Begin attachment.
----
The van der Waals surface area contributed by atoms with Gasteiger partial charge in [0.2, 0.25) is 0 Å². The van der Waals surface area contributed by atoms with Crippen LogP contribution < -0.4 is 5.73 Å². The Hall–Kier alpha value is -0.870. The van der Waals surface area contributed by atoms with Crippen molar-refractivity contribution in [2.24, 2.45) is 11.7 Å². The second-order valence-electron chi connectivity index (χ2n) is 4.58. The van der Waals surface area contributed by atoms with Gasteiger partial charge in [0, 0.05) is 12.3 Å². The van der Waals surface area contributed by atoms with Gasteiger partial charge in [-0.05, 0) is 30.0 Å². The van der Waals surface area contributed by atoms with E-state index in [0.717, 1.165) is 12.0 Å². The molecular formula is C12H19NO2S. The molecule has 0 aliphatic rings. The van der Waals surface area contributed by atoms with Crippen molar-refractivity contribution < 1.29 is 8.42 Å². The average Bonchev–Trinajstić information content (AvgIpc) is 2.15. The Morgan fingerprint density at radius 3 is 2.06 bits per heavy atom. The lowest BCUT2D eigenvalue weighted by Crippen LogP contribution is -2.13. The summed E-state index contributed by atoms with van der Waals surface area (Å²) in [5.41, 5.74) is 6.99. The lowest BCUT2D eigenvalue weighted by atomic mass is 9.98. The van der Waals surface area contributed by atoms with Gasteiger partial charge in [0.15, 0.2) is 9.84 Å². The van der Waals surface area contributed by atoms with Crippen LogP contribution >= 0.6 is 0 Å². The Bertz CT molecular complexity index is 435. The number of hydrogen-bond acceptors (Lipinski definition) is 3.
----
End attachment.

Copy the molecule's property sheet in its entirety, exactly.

The van der Waals surface area contributed by atoms with Gasteiger partial charge in [0.2, 0.25) is 0 Å². The van der Waals surface area contributed by atoms with Crippen LogP contribution < -0.4 is 5.73 Å². The Hall–Kier alpha value is -0.870. The van der Waals surface area contributed by atoms with Crippen molar-refractivity contribution in [2.24, 2.45) is 11.7 Å². The second-order valence-electron chi connectivity index (χ2n) is 4.58. The van der Waals surface area contributed by atoms with Gasteiger partial charge in [0, 0.05) is 12.3 Å². The van der Waals surface area contributed by atoms with Gasteiger partial charge in [-0.05, 0) is 30.0 Å². The van der Waals surface area contributed by atoms with E-state index in [0.717, 1.165) is 12.0 Å². The molecular formula is C12H19NO2S. The molecule has 0 aliphatic rings. The van der Waals surface area contributed by atoms with Crippen molar-refractivity contribution < 1.29 is 8.42 Å². The average Bonchev–Trinajstić information content (AvgIpc) is 2.15. The Morgan fingerprint density at radius 3 is 2.06 bits per heavy atom. The lowest BCUT2D eigenvalue weighted by Crippen LogP contribution is -2.13. The summed E-state index contributed by atoms with van der Waals surface area (Å²) in [5.41, 5.74) is 6.99. The lowest BCUT2D eigenvalue weighted by atomic mass is 9.98. The van der Waals surface area contributed by atoms with Gasteiger partial charge in [0.15, 0.2) is 9.84 Å². The van der Waals surface area contributed by atoms with Crippen LogP contribution >= 0.6 is 0 Å². The Bertz CT molecular complexity index is 435. The number of hydrogen-bond acceptors (Lipinski definition) is 3.